Ever since the very first internet or online casinos were launched in the mid-1990s, online gambling has been a controversial and often dividing topic in many quarters. While there are millions of people all over the world who support and love gambling online in its various forms, so there are millions who are dead set against online gambling.
Similarly, just as some governments have embraced the legalization and regulation of online gaming by passing pro-online gambling laws and legislation, many others have not, and some even actively seek out and prosecute online gamblers and operators alike. The question we’re posing is why some governments really don’t want you to gamble online?
The answer is a long and complex one because there are many factors involved which range from moralistic, protectionist and political to cultural, religious and fearful. In this article we’ll examine these 6 factors that independently and/or combined are regularly used by governments to justify their anti-online gambling sentiments, policies or stance.
Moralistic: Online Gambling and Underage Gambling
Well, this is nonsense. While underage gambling is undeniably a problem that the online gambling industry faces, the underlying issue lies not only with gambling sites, but also with the parents of underage gamblers for failing to monitor and/or control their internet habits, and even for leaving their online casino login details lying around.
Being remote or virtual entities, the various security checks and measures that online gambling sites have in place are only as good as the integrity of their users. In other words, if somebody logs into an online casino with a ‘borrowed’ username and password, or buys credits with a ‘borrowed’ credit card there is little casinos can do to pick this up.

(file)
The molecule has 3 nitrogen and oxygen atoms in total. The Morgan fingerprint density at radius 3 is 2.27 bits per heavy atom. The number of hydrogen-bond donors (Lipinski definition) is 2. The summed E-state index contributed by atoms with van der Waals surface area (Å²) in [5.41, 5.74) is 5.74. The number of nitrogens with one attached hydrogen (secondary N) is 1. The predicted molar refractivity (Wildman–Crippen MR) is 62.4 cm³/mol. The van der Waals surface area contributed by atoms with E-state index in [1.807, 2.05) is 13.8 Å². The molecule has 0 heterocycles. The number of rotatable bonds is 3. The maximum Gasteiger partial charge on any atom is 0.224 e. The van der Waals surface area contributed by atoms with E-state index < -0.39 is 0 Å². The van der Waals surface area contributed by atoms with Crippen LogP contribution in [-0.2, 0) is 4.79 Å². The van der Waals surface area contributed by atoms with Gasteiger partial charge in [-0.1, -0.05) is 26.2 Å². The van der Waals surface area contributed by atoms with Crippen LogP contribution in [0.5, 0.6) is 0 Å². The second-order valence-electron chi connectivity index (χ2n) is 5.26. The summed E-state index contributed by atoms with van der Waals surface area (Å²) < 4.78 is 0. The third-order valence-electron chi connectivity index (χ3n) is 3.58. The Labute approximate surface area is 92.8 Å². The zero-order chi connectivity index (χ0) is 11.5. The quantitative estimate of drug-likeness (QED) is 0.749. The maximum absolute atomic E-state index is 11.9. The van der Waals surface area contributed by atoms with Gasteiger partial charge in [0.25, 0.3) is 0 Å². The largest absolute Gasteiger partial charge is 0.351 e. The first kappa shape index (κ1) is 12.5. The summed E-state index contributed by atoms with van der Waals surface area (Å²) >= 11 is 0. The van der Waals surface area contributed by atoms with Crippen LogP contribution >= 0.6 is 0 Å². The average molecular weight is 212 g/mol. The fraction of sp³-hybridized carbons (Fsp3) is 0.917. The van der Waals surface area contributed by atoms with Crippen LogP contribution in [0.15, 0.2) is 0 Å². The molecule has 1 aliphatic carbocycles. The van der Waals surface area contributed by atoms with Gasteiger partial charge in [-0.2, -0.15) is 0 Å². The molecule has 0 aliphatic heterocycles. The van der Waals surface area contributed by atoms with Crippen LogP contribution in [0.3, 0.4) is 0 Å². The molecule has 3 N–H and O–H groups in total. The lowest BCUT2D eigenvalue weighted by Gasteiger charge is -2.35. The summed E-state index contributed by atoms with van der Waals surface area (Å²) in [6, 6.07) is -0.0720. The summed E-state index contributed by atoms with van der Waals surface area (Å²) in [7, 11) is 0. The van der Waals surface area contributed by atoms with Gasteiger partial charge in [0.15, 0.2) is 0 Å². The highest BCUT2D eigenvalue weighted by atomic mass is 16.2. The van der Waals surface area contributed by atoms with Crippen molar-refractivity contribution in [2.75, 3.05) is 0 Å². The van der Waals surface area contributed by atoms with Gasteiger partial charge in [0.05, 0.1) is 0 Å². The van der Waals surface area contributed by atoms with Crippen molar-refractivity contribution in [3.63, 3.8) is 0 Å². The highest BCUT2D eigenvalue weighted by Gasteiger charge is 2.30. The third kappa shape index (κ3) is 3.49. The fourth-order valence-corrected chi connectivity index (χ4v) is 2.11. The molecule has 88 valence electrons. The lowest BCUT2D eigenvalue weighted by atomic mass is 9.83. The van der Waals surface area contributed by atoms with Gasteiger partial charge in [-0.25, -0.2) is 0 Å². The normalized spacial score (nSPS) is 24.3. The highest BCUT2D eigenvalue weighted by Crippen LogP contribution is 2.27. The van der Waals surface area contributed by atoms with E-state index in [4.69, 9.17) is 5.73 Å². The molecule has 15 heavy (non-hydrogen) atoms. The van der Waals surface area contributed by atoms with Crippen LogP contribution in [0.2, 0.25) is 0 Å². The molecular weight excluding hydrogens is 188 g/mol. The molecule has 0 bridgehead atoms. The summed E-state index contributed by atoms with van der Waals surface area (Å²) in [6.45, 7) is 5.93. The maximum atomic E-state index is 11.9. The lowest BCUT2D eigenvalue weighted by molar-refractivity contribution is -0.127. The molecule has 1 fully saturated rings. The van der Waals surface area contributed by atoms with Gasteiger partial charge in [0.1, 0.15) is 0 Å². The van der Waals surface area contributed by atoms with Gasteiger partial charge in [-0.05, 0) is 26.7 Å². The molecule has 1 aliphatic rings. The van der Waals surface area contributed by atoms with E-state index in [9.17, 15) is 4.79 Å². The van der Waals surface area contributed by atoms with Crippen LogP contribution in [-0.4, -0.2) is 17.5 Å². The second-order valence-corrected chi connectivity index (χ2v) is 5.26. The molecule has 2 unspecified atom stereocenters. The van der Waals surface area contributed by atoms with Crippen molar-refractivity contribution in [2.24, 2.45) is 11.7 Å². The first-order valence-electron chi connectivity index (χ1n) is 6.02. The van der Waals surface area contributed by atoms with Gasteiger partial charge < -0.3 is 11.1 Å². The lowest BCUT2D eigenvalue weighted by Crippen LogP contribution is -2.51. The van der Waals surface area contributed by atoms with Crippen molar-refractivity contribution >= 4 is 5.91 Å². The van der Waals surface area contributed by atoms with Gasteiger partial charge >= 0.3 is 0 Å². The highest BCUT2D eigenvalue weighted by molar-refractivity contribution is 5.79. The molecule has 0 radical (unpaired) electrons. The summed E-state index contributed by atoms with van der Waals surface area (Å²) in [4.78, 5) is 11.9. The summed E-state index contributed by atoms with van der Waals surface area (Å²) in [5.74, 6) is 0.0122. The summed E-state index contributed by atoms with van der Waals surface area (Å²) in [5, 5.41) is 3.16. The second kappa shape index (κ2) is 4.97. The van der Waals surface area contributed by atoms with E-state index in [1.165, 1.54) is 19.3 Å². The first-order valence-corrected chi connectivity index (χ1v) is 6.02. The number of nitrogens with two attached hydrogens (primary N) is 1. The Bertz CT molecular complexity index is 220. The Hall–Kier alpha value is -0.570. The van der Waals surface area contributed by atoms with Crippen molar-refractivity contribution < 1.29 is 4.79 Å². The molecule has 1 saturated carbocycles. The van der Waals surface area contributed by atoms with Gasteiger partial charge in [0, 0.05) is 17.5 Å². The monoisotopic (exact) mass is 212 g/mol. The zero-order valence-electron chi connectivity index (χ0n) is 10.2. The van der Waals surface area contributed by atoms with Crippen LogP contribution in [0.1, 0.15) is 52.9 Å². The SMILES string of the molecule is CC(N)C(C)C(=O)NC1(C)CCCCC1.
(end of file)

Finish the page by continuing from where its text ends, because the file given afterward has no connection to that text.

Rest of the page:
One solution is for the parents or guardians of children to be more responsible. Just like responsible parents who keep their guns locked up, their liquor cabinets locked and don’t leave their cigarettes lying around, responsible parents who gamble online should always keep their login details private, and monitor all activity on their credits cards.
Protectionist : Online Gambling Hurts Land Gambling
The great thing about online casino sites from an operator standpoint is that they’re much more cost effective to run and manage than large or even medium or small land-based casino resorts. Unlike their land counterparts, online or mobile casinos don’t require buildings, parking lots, a large staff, restaurant or rest rooms to accommodate players.
All they need is some premium games, safe and secure banking methods, generous sign up bonuses, 24/7 customer care and to be licensed and regulated and they’re good to go. They don’t even need to be hosted in the same country or state to operate, which is why some governments justify their online gambling bans in the name of protectionism.
In other words, they’ve banned offshore online gambling to ‘protect’ their domestic land gambling industries that annually generate billions of dollars in taxable revenues. These governments have chosen to back land gambling over online gambling even though by doing so they lose out on vast taxable online gambling revenues and licensing fees.
Political: Politicians Put Themselves Before Citizens
In many cases the decision by governments not to liberalise and open up online gambling to the populace is purely political meaning it has little to do with what their citizens actually want. Too often unfortunately, the more ‘political’ an issue like online gambling legalization, the more it is about politicians seeking the path of least resistance.
Even in countries that are democracies, i.e. nations where people can actively participate in and precipitate change via freedom of speech and the ability to vote, politics can overshadow or bury an issue. In these countries, if hot topics like online gaming legalisation were put to a vote the people could decide for themselves – whether for or against.